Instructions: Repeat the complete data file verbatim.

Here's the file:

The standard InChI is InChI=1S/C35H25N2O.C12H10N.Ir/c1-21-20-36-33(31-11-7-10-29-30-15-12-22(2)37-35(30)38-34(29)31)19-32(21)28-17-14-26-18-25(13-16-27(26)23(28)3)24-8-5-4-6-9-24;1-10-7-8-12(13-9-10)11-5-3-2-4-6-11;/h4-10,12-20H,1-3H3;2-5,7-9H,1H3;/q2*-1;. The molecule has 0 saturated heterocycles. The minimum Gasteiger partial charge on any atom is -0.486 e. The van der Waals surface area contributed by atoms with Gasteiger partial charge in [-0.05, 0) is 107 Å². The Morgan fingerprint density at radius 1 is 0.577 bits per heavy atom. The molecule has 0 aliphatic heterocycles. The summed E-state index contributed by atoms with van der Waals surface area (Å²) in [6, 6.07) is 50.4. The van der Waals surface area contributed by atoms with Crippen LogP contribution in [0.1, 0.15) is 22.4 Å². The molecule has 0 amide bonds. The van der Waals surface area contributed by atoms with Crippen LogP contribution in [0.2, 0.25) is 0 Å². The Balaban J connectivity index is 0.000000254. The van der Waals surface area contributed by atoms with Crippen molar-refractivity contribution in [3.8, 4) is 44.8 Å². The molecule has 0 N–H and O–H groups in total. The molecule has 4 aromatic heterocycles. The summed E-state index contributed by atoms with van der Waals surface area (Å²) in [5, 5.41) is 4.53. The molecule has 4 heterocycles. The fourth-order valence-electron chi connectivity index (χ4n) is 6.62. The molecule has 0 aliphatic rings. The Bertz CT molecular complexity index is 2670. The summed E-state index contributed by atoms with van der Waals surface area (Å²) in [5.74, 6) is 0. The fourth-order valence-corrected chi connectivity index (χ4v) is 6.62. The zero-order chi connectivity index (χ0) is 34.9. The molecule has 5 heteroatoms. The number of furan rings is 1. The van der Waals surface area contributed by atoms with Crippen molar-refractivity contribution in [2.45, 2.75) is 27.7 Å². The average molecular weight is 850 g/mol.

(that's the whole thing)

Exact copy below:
The standard InChI is InChI=1S/C35H25N2O.C12H10N.Ir/c1-21-20-36-33(31-11-7-10-29-30-15-12-22(2)37-35(30)38-34(29)31)19-32(21)28-17-14-26-18-25(13-16-27(26)23(28)3)24-8-5-4-6-9-24;1-10-7-8-12(13-9-10)11-5-3-2-4-6-11;/h4-10,12-20H,1-3H3;2-5,7-9H,1H3;/q2*-1;. The molecule has 0 saturated heterocycles. The minimum Gasteiger partial charge on any atom is -0.486 e. The van der Waals surface area contributed by atoms with Gasteiger partial charge in [-0.05, 0) is 107 Å². The Morgan fingerprint density at radius 1 is 0.577 bits per heavy atom. The molecule has 0 aliphatic heterocycles. The summed E-state index contributed by atoms with van der Waals surface area (Å²) in [6, 6.07) is 50.4. The van der Waals surface area contributed by atoms with Crippen LogP contribution in [0.1, 0.15) is 22.4 Å². The molecule has 0 amide bonds. The van der Waals surface area contributed by atoms with Crippen LogP contribution in [0.2, 0.25) is 0 Å². The Balaban J connectivity index is 0.000000254. The van der Waals surface area contributed by atoms with Crippen molar-refractivity contribution in [3.8, 4) is 44.8 Å². The molecule has 0 N–H and O–H groups in total. The molecule has 4 aromatic heterocycles. The summed E-state index contributed by atoms with van der Waals surface area (Å²) in [5, 5.41) is 4.53. The molecule has 4 heterocycles. The fourth-order valence-electron chi connectivity index (χ4n) is 6.62. The molecule has 0 aliphatic rings. The Bertz CT molecular complexity index is 2670. The summed E-state index contributed by atoms with van der Waals surface area (Å²) in [5.74, 6) is 0. The fourth-order valence-corrected chi connectivity index (χ4v) is 6.62. The zero-order chi connectivity index (χ0) is 34.9. The molecule has 5 heteroatoms. The number of furan rings is 1. The van der Waals surface area contributed by atoms with Crippen molar-refractivity contribution in [2.45, 2.75) is 27.7 Å². The average molecular weight is 850 g/mol.